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Ready to walk for Relay
Rayne Highsmith

The numbers only reveal part of the story in Rayne Highsmith’s life.

For 17 years, she worked in retail before finding her dream job as a branch library manager. For seven years, she’s managed the Effingham branch library. And for 12 years she’s been cancer free, having been diagnosed with breast cancer at the age of 42.

For seven years, she’s been attending the annual Relay for Life, which starts Friday night and runs through Saturday at Effingham County High School.

“It blows you away,” she said of the event.

She attended her first Relay for Life out of curiosity and has been returning ever since.

“It’s overwhelming,” she said about the range of people who attend, children to seniors.

Highsmith was diagnosed with breast cancer unexpectedly.

“I didn’t feel a lump or anything,” she said.

Her doctor noticed a suspicious area in her annual mammogram. Further tests revealed that she had cancer.

Treatment included a lumpectomy followed by six months of chemotherapy and six weeks of radiation.

The cheerful Highsmith laughed when asked about undergoing treatment.

“Not fun,” she described.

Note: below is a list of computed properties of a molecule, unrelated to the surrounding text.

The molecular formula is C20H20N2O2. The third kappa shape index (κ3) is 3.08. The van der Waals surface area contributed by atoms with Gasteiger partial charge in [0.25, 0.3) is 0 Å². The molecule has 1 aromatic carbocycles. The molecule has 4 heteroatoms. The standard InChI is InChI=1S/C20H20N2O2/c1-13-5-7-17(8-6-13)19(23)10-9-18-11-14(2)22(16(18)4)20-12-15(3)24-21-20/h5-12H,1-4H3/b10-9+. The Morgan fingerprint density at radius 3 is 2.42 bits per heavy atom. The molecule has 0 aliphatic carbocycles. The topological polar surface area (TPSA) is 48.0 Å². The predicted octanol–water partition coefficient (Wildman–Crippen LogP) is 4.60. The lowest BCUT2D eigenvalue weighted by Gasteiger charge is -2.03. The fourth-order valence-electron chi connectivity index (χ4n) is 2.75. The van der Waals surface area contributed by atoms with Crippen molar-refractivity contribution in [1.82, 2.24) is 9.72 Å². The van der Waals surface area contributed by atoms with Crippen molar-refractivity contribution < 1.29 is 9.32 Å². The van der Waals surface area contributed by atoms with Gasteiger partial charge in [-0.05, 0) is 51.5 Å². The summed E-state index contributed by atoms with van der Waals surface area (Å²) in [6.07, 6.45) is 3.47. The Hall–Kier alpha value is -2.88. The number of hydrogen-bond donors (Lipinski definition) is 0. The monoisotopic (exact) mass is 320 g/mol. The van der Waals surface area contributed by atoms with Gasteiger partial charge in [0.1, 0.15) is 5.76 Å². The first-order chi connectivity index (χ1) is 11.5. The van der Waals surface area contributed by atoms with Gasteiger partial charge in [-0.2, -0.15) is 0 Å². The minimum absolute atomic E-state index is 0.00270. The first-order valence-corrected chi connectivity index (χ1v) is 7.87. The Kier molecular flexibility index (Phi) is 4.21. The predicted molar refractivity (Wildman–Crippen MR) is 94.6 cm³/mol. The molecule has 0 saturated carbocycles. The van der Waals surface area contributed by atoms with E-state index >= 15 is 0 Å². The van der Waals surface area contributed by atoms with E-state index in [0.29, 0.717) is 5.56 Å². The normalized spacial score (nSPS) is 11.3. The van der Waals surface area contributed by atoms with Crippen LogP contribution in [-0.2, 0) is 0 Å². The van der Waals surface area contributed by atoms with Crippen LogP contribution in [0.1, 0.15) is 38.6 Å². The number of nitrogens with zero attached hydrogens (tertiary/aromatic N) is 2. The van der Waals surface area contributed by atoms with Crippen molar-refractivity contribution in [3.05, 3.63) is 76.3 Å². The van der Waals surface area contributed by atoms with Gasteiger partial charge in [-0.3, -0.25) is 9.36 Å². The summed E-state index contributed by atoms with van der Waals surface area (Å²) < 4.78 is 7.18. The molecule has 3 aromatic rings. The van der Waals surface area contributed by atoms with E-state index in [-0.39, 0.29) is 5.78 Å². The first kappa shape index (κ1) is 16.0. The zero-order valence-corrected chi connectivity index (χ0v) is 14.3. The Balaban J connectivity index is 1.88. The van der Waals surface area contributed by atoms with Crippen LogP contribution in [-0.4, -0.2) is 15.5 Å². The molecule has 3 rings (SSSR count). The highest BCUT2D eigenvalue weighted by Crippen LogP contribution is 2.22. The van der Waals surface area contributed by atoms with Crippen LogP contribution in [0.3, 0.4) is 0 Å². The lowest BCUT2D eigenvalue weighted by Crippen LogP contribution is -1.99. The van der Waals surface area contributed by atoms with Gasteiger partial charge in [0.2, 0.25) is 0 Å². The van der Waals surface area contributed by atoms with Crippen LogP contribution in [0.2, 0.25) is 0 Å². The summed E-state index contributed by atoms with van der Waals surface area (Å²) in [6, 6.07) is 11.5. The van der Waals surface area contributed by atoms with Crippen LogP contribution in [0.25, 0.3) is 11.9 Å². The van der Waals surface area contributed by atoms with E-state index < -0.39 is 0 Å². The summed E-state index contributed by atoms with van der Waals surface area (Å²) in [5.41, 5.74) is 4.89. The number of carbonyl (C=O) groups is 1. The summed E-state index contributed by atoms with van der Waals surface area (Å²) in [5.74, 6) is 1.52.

She also suffered a painful burn from the radiation. As the chemotherapy progressed, she started to feel like a zombie.

“I didn’t lose all my hair,” she added with a laugh.

However, her cancer went into remission, where it has remained over the years.

And yes, the thought of the cancer returning does sit in the back of her mind, but it doesn’t consume her.

“I’m not scared. I have peace with it,” Highsmith said.

Her reason for continually attending the Relay for Life is simple.

“For the moral support and to support others,” she replied.

She has been able to talk with library patrons who have been diagnosed. They compare notes and ask her questions. She encourages them to attend the annual event, as well.

“They really need that support group,” she explained of cancer patients and survivors.

When she battled cancer her family was her biggest support source. Her husband and teen daughter at the time were her caregivers.

“They treated me like royalty,” she beamed.

In addition, her mother had previously fought breast cancer and won. So, she could relate to Highsmith in her ordeal.
She credits her family and her faith with helping to get her through her struggle.

Highsmith will be attending Friday night’s event with her husband, who she said always walks the caregiver lap. She also will read a poem, something she has done for the past three years or so.

The poem entitled “Every Candle Has a Name” by John Storey is read just before the Luminaria program of the event.

Highsmith has come away from her fight against cancer with a clearer outlook on life and a greater appreciation for it.

She advises, “Don’t put things off. Appreciate the people around you and just know each day you live is a gift from God.”